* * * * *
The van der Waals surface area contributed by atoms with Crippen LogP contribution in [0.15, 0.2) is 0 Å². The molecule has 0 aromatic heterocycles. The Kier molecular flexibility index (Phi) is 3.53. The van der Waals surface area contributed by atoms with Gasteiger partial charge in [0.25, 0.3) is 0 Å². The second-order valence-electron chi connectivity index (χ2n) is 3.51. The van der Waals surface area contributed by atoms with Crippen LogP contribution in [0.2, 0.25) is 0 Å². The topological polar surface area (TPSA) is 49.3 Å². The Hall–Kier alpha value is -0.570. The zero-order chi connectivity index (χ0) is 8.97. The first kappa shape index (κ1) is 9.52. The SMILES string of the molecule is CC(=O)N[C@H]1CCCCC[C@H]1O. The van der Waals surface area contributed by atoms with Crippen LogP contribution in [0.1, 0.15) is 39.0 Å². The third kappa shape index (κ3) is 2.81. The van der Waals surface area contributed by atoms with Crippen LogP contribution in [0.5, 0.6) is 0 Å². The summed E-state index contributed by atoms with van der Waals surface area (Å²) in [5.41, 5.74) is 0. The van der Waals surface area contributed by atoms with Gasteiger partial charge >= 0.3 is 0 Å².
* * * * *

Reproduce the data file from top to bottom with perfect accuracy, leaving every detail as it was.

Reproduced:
The van der Waals surface area contributed by atoms with Crippen LogP contribution in [0.15, 0.2) is 0 Å². The molecule has 0 aromatic heterocycles. The Kier molecular flexibility index (Phi) is 3.53. The van der Waals surface area contributed by atoms with Gasteiger partial charge in [0.25, 0.3) is 0 Å². The second-order valence-electron chi connectivity index (χ2n) is 3.51. The van der Waals surface area contributed by atoms with Crippen LogP contribution in [0.2, 0.25) is 0 Å². The topological polar surface area (TPSA) is 49.3 Å². The Hall–Kier alpha value is -0.570. The zero-order chi connectivity index (χ0) is 8.97. The first kappa shape index (κ1) is 9.52. The SMILES string of the molecule is CC(=O)N[C@H]1CCCCC[C@H]1O. The van der Waals surface area contributed by atoms with Crippen LogP contribution in [0.1, 0.15) is 39.0 Å². The third kappa shape index (κ3) is 2.81. The van der Waals surface area contributed by atoms with Crippen LogP contribution in [0.5, 0.6) is 0 Å². The summed E-state index contributed by atoms with van der Waals surface area (Å²) in [5.41, 5.74) is 0. The van der Waals surface area contributed by atoms with Gasteiger partial charge >= 0.3 is 0 Å².